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Connecting CNTs to Metal

One of the things about CNTs acting as transistors is that the current flowing through them has to get into and out of the CNT from some other substance – typically metal. That junction, as it turns out, can have significant resistance. According to a paper done by a team from Georgia Tech and MIT (Songkil Kim et al), for a single-walled CNT (SWCNT) to connect to metal, there’s a quantum limit of around 65 kΩ.

Multi-walled CNTs (MWCNTs) can provide much lower-resistance connections, but how low depends on how you do it. Sputtering or evaporation only gets you to 3-4 kΩ best case, with no contamination. You can get as low as 700 Ω using TEM-AFM and nano-manipulation + joule heating, but this isn’t a viable commercial process.

The team used E-beam-induced deposition (EBID), which is essentially a localized CVD, where the gas is decomposed with great control using an electron beam. The overall process consists of first graphitizing amorphous carbon and then forming the connections.

Annealing amorphous carbon into graphite proved something of a challenge. They tried using a current to create joule heating, but it was tough to control: as the annealing progressed, the resistance went down, driving up the current and leading to runaway that could cause damage. So they went to an oven instead. They had to keep the temperature at 350 °C, the temperature at which graphitization starts, to keep the CNTs from oxidizing at higher temperatures.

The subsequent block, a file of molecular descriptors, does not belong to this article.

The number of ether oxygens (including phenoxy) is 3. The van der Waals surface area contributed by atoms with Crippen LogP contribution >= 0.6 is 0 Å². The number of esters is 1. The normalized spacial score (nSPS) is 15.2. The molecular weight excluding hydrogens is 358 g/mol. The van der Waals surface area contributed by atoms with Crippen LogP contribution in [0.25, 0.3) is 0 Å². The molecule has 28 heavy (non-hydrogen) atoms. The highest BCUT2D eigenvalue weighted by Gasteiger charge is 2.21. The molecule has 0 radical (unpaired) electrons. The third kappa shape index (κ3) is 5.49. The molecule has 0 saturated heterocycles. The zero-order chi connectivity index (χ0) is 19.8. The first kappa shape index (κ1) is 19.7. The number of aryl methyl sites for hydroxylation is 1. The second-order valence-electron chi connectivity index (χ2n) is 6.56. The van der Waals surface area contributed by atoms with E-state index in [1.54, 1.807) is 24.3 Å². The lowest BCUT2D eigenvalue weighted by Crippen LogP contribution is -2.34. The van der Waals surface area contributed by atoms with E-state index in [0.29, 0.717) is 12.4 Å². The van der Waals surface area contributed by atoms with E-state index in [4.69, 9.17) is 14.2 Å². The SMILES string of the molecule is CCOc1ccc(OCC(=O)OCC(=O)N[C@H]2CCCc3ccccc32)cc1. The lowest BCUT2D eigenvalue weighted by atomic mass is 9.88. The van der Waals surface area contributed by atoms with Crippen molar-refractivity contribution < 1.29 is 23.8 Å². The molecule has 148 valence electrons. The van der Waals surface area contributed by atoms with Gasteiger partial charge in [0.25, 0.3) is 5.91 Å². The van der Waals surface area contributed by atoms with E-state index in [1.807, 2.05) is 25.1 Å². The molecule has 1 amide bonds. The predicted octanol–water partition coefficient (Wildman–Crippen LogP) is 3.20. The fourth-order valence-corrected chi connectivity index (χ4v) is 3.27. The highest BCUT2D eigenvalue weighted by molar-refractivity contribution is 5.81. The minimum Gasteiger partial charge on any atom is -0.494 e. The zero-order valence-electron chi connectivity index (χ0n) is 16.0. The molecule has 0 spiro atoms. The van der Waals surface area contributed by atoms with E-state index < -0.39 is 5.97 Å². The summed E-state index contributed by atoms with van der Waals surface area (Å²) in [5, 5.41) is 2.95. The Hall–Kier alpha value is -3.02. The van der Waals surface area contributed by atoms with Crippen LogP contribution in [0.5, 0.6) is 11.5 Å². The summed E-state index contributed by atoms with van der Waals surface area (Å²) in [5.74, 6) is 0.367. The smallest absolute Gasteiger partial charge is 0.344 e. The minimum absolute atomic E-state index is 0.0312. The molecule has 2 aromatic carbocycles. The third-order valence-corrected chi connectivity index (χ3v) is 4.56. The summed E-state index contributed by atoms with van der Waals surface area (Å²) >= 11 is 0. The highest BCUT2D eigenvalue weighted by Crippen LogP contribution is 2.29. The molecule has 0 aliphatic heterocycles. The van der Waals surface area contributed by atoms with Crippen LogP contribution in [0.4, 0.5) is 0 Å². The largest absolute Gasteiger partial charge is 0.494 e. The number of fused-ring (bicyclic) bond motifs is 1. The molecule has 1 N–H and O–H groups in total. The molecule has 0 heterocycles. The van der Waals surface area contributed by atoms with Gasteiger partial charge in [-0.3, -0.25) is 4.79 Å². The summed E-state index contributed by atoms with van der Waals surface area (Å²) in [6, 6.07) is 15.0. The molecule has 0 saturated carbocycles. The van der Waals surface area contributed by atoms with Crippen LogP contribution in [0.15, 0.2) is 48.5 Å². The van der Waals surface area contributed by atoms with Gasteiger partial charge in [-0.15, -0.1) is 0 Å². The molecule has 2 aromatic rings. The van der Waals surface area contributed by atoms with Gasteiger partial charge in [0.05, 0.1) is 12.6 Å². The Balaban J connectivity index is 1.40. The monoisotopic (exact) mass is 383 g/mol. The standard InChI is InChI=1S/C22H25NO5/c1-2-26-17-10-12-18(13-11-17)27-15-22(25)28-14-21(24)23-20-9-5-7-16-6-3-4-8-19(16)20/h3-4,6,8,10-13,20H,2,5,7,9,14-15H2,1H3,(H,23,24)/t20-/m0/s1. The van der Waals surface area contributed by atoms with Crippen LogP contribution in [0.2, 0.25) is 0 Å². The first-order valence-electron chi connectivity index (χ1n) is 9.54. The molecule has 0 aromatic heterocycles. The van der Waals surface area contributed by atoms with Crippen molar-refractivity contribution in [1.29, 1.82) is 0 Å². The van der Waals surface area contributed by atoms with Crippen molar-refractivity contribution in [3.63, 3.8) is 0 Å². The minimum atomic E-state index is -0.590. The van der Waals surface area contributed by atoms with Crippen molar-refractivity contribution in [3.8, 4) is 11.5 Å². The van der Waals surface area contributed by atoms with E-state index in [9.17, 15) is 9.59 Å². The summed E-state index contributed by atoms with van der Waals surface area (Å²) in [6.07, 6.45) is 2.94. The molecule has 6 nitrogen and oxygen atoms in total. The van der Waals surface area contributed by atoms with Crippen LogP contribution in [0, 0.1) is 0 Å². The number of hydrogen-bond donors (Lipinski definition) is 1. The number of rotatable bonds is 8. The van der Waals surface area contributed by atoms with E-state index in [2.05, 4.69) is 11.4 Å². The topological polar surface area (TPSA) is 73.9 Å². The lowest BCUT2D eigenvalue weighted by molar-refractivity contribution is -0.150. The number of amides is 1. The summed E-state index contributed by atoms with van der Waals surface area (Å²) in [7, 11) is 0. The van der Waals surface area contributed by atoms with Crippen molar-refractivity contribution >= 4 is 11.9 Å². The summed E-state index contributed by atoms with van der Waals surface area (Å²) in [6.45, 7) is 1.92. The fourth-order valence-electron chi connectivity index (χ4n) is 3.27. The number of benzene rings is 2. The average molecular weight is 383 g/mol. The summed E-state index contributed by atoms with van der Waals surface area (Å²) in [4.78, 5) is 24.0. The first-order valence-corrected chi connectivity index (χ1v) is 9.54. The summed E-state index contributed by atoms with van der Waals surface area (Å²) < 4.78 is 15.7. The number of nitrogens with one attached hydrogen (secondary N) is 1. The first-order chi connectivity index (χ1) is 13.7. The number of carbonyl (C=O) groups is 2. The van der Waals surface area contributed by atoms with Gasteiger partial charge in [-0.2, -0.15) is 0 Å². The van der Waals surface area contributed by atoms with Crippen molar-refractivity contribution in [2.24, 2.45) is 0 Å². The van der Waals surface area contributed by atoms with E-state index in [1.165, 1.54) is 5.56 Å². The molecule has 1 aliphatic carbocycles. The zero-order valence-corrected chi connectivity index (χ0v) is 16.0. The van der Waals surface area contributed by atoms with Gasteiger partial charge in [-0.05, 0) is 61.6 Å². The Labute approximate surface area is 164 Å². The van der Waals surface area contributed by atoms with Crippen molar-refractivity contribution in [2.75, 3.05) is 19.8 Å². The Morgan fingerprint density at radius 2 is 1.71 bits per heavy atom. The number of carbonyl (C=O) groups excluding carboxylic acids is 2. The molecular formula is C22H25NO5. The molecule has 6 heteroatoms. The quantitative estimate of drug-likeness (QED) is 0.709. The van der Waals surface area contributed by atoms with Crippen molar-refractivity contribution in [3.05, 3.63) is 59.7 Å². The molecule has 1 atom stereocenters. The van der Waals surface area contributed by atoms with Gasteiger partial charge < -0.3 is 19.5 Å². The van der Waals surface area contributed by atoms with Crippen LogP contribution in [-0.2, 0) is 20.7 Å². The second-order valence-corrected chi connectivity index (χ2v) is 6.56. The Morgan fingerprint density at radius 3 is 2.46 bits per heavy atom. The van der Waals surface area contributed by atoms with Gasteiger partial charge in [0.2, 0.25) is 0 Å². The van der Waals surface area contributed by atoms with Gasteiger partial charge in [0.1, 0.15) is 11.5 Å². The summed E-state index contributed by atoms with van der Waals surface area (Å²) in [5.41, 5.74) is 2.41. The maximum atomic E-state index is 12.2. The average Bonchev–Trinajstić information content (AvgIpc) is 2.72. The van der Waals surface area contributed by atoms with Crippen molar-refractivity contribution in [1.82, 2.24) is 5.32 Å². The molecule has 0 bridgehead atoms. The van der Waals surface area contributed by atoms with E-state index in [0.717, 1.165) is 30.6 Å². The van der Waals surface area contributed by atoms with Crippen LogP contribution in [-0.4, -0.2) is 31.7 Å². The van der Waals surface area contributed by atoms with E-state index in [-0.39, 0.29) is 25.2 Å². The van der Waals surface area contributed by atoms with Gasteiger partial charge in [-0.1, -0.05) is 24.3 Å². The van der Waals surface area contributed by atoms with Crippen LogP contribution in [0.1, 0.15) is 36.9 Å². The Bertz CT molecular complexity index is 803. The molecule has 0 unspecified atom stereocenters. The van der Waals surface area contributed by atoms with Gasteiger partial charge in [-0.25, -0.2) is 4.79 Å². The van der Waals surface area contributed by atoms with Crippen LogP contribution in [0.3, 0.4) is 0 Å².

In order to connect the multiple walls that were formed to metal, they directed the e-beam near the connection point. At first they aimed slightly short of the connection, using the backscatter to connect the inner walls – kind of like a basketball layup. Then they focused directly on the connection to finish it up.

This was followed up by an anneal.

The results were as follows:

  • Before making the contact, resistance was in the GΩ range.
  • If only the outer wall was connected, they got a 3.8-kΩ connection.
  • The EBID process alone brought the resistance from GΩ to 300 kΩ.
  • A 10-minute anneal at 350 °C brought the resistance down to 1.4 kΩ.
  • A further 20-25 minutes of annealing brought the resistance all the way down to 116 Ω.

Note that, to the best of my knowledge, this process was not used by the team that created the first CNT sub-systems recently reported at ISSCC.

You can find out more details in the published paper, but note that it’s behind a paywall.

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